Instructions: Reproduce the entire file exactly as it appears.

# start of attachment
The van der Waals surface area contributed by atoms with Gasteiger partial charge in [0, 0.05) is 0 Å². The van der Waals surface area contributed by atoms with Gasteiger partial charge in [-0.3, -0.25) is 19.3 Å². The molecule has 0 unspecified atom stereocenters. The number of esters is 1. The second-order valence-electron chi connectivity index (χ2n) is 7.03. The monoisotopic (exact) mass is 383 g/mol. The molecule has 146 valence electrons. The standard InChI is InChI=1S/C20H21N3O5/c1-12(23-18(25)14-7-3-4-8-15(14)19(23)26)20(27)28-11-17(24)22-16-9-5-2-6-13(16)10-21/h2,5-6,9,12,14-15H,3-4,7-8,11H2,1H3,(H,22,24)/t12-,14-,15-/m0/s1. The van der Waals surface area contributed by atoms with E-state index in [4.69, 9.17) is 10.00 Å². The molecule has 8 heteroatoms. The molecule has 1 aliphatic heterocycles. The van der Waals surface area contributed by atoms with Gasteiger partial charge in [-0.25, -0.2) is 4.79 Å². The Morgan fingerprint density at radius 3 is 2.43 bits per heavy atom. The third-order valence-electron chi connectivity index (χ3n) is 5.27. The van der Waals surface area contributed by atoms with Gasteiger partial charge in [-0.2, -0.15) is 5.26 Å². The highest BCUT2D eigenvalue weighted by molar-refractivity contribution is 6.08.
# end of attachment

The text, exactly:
The van der Waals surface area contributed by atoms with Gasteiger partial charge in [0, 0.05) is 0 Å². The van der Waals surface area contributed by atoms with Gasteiger partial charge in [-0.3, -0.25) is 19.3 Å². The molecule has 0 unspecified atom stereocenters. The number of esters is 1. The second-order valence-electron chi connectivity index (χ2n) is 7.03. The monoisotopic (exact) mass is 383 g/mol. The molecule has 146 valence electrons. The standard InChI is InChI=1S/C20H21N3O5/c1-12(23-18(25)14-7-3-4-8-15(14)19(23)26)20(27)28-11-17(24)22-16-9-5-2-6-13(16)10-21/h2,5-6,9,12,14-15H,3-4,7-8,11H2,1H3,(H,22,24)/t12-,14-,15-/m0/s1. The van der Waals surface area contributed by atoms with E-state index in [4.69, 9.17) is 10.00 Å². The molecule has 8 heteroatoms. The molecule has 1 aliphatic heterocycles. The van der Waals surface area contributed by atoms with Gasteiger partial charge in [-0.25, -0.2) is 4.79 Å². The Morgan fingerprint density at radius 3 is 2.43 bits per heavy atom. The third-order valence-electron chi connectivity index (χ3n) is 5.27. The van der Waals surface area contributed by atoms with Gasteiger partial charge in [-0.2, -0.15) is 5.26 Å². The highest BCUT2D eigenvalue weighted by molar-refractivity contribution is 6.08.